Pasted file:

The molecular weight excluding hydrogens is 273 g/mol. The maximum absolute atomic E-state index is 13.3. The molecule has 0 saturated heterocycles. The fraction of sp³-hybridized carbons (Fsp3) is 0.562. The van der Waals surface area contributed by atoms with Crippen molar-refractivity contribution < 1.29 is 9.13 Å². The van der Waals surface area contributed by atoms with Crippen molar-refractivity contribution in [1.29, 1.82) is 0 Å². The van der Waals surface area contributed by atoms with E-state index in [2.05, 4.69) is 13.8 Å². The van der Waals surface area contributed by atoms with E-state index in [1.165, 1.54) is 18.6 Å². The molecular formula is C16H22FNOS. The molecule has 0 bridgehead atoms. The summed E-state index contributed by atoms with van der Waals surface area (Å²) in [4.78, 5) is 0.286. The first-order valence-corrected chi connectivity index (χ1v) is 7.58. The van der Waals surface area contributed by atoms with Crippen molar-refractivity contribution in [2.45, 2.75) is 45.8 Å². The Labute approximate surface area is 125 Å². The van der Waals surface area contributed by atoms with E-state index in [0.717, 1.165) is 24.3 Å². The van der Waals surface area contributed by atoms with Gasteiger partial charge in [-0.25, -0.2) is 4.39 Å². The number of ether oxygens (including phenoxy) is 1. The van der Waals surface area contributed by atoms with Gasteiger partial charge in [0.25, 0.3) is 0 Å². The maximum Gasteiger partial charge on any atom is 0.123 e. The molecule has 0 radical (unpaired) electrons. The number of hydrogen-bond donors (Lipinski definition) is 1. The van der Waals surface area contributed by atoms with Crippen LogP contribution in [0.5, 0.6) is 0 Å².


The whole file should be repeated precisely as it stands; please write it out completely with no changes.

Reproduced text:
The molecular weight excluding hydrogens is 273 g/mol. The maximum absolute atomic E-state index is 13.3. The molecule has 0 saturated heterocycles. The fraction of sp³-hybridized carbons (Fsp3) is 0.562. The van der Waals surface area contributed by atoms with Crippen molar-refractivity contribution < 1.29 is 9.13 Å². The van der Waals surface area contributed by atoms with Crippen molar-refractivity contribution in [1.29, 1.82) is 0 Å². The van der Waals surface area contributed by atoms with E-state index in [2.05, 4.69) is 13.8 Å². The van der Waals surface area contributed by atoms with E-state index in [1.165, 1.54) is 18.6 Å². The molecular formula is C16H22FNOS. The molecule has 0 bridgehead atoms. The summed E-state index contributed by atoms with van der Waals surface area (Å²) in [4.78, 5) is 0.286. The first-order valence-corrected chi connectivity index (χ1v) is 7.58. The van der Waals surface area contributed by atoms with Crippen molar-refractivity contribution in [2.45, 2.75) is 45.8 Å². The Labute approximate surface area is 125 Å². The van der Waals surface area contributed by atoms with E-state index in [0.717, 1.165) is 24.3 Å². The van der Waals surface area contributed by atoms with Gasteiger partial charge in [-0.25, -0.2) is 4.39 Å². The number of ether oxygens (including phenoxy) is 1. The van der Waals surface area contributed by atoms with Gasteiger partial charge in [0.25, 0.3) is 0 Å². The maximum Gasteiger partial charge on any atom is 0.123 e. The molecule has 0 radical (unpaired) electrons. The number of hydrogen-bond donors (Lipinski definition) is 1. The van der Waals surface area contributed by atoms with Crippen LogP contribution in [0.5, 0.6) is 0 Å².